- Vascular atrophic poikiloderma Jacobi is a relatively common form of this condition, the causes of which lie in the development of oncological processes and some dermatological diseases (for example, parapsoriasis). It can occur at almost any age and on any part of the body, have both a limited and widespread character. A feature of this type of poikiloderma is the appearance of not only typical skin disorders (atrophy, hypo- and hyperpigmentation, telangiectasia), but also subcutaneous hemorrhages, peeling, nodules of various shapes and sizes. Often these symptoms are accompanied by general malaise, fever and manifestations of the underlying disease.
- Reticulated pigmented poikiloderma (Sivatt syndrome) is a rarer type of this pathology, which is characterized by a predominant lesion of the skin of the face and neck. The disease begins with the appearance of several hyperpigmented spots on the skin, which, gradually growing, merge with each other to form a continuous extensive focus. On the surface of the hyperpigmented area, a mesh pattern, telangiectasia and small nodules are determined. As poikiloderma progresses, skin atrophy develops, as a result of which the latter acquires a “parchment” appearance.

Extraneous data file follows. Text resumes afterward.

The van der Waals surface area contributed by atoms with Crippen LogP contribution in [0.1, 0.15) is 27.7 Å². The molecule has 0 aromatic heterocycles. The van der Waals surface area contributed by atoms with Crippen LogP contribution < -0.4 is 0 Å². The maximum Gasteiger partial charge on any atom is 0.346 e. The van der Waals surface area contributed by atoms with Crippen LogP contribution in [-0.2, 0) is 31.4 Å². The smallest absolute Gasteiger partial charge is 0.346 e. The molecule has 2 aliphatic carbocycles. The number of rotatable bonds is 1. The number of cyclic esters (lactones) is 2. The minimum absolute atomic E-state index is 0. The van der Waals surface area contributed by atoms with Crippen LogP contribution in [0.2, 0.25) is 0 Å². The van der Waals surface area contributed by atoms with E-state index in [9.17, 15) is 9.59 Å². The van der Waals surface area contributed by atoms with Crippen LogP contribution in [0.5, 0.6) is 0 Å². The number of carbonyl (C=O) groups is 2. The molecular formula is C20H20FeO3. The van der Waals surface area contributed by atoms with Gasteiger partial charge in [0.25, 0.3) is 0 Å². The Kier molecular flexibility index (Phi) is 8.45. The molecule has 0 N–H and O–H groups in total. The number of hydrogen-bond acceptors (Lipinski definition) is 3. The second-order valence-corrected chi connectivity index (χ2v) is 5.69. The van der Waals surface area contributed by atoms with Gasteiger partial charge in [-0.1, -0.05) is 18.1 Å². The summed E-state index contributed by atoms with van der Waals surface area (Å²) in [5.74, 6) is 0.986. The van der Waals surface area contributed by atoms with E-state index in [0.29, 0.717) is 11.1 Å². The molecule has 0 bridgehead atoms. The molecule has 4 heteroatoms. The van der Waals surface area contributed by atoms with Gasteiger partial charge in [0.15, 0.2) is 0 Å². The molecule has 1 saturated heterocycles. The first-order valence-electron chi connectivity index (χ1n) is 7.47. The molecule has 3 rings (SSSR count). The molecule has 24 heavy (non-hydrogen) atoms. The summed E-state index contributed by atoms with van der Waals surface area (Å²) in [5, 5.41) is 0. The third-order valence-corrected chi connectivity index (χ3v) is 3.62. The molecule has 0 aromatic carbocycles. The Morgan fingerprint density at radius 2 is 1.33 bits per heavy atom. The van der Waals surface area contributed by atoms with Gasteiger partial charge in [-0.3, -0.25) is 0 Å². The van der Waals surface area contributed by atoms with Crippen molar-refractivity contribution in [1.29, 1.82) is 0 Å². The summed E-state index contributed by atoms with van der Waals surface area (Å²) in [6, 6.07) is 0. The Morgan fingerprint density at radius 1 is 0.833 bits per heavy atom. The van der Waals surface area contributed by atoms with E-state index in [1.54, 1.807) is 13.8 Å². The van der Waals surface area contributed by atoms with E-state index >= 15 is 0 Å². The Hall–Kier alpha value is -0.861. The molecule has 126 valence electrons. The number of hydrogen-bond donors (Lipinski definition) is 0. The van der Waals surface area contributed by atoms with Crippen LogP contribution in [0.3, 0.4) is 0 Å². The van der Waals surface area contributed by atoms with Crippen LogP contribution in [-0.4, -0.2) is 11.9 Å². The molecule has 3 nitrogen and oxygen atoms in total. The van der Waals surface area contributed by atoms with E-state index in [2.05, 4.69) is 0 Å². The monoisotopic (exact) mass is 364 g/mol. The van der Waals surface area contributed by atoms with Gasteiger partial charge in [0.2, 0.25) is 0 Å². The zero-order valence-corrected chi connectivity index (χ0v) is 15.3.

- Localized forms of poikiloderma always have acquired character and are caused by external influences: chemicals, heavy metals (including wearing jewelry containing nickel or other metals), frequent local hypothermia, exposure to UV and X-rays. The localization of lesions depends on the nature of the effect of the provoking factor, most often foci occur in open areas of the skin – face, neck, hands.
To diagnose poikiloderma, a dermatological examination method is used, a tissue biopsy on the affected areas followed by histological examination, questioning and examination of the patient’s anamnesis. Rotmund-Thomson syndrome can be determined by genetic analysis. Upon examination, a specialist can determine the clinical type of the condition, which will narrow down the range of possible causes of the disease. Histological examination reveals atrophy of the epidermis, infiltration of the dermis by lymphocytes and histiocytes, especially around blood vessels. Destruction of elastic fibers can also be observed. A feature of Sivatt’s poikiloderma is the presence of a large number of melanocytes in the dermis, which makes the pathohistological picture of the disease similar to toxic melanosis. A sharp increase in skin infiltration by lymphocytes, especially weakly differentiated ones, may indicate the degeneration of poikiloderma into malignant skin lymphoma or other oncological disease.